March 12, 2015 @ 03:46 PM

If you're lucky you might not use a drop of fuel in this S-Class

Plug-in Hybrid technology makes the S 500 powerful and powerfully clean, and it is possible to drive it a whole lifetime without using a single drop of fuel

Plug-in Hybrid technology makes the S 500 powerful and powerfully clean, and it is possible to drive it a whole lifetime without using a single drop of fuel

Words: Chris Ng

Silence begins to fill the air. It isn’t the kind of silence that is deafening, nor is it so noiseless that you can hear your heart beating; that would be maddening. Instead, the hush that’s filling the air is pleasant with enough inaudible noise to keep my mind sane. No wind or engine; I can just about hear whispers of the tyres rolling on the tarmac.

Right about now, the Mercedes-Benz S 500 Plug-in Hybrid that I am in is running purely on electric mode and it will do so for up to 33km. So far, the traffic in Copenhagen, Denmark, is rather light and the low speeds in which the car is travelling at should extend that range a bit more. Outside, the residents of the city are on their bicycle, commuting to the destination under their own power.

Although I am inside the very large and very green car, I think the greenest mode of transportation are those simple contraptions that are being pedaled. With the massive number of bicycles on the road, which definitely outstrips the four-wheeled varieties by at least three-to-one, it is no wonder that Copenhagen is this year’s European Green Capital. To add, the ‘Cykelsuperstier’ or Cycle Super Highways encourages the citizens to ride rather than drive. Looks like Copenhagen is well on its way to become Europe’s first carbon-neutral capital by 2025. It is fitting that the S 500 Plug-in Hybrid test drive is being held here. Except that I’m not doing much driving at the moment; the rear seats need testing as well.

The seats are as luxurious and plush as you would expect. Nappa leather covers nearly all of the surfaces and what is not covered in skin is accentuated with either a metallised or high-gloss wood trim; both equally opulent. The wide seats can be reclined too, if one chooses to sleep to one’s destination. Not me, I still have plenty to explore and find the arm rests, even the one on the door, is positioned at the right height. There are two jetliner-styled tray tables stowed in the middle armrests and a screen mounted behind the front passenger seat. What else? I find a remote control for the screen and a pair of headphones. All of these feel rather like Business Class in an airplane. Where are the flight attendants?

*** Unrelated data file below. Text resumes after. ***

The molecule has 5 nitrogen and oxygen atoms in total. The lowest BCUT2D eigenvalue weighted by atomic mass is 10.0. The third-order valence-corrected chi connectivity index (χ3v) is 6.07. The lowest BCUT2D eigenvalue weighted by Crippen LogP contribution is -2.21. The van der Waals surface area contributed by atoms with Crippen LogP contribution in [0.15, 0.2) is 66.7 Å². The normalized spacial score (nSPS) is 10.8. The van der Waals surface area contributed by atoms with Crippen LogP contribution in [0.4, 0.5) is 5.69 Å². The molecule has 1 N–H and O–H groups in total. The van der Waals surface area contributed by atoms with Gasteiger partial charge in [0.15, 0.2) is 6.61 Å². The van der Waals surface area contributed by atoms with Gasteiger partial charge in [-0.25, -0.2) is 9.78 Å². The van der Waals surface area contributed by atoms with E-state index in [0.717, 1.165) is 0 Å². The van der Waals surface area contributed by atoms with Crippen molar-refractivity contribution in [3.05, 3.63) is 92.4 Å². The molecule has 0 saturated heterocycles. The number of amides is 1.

The S 500 has reached the outskirts of the city and is now merging with the E20 that will take me across the Oresund Bridge and into Scania, the southernmost part of Sweden. Just then, the engine kicked in, but if not for other journo who mentioned it, I would not have realised the switch over.

The Mercedes-Benz wafts along the highway at speeds. Ah yes, now I hear a very light rumble of the V6 putting down more pace onto the road. Distance is being chomped up but there is still an hour to go before it is my turn at the wheel. Now is a good time to make an argument why this car makes much sense.

Plug-in hybrids, in case you didn’t know, works as how it is named. The car is essentially a petrol-electric hybrid with the option to charge its battery while on the move and at a charging station. With this car, Mercedes-Benz says you’ll be using less fuel every day and it is possible to use just electric for your entire commute.

Here’s the strategy: Mister Manygold commutes 25 kilometres daily to reach his headquarters in the city. With a full charge, the S 500 can travel 33km, which means, Manygold would not have used a drop of petrol to get to work. Now, at work, Manygold will plug the car into a charging port (or wall socket) at the office to juice up the car’s battery. About 4.1 hours is needed to get the high-voltage, 8.7 kWh lithium-ion battery back to full and just in time for lunch. 20 kilometres later, Manygold is back at work and the car back at the charging station. At the end of the day, he goes home, plugs the car in and goes to bed. If you’ve been following the story so far, Manygold has been getting around purely on electricity alone. And this, ladies and gentlemen, is Mercedes-Benz’s ideal situation.

Of course, the world is never ideal, but the S 500 Plug-in Hybrid boasts a very impressive economy of 2.8l/100km, which is equivalent to 65g CO2/km. However, reaching a 2.8l/100km is near impossible in the real world, but do keep in mind that this is based on NEDC’s math, which favours plug-in hybrids. Yet, to see it on the flipside, if one keeps to Mercedes-Benz’s strategy, then it is quite possible to even reach 0.0l/100km. It is an enticing proposition.

In any case, the global tightening on emissions and the ever-fluctuating price of fuel seem to drive the world further into a fully electrified future. More efficient battery, quicker charging times and more charging stations will eventually get us there. And to be truly clean, even the electricity that goes into the car should be generated by renewable energy and not the burning of coal. Till then… the lux-limo still make sense.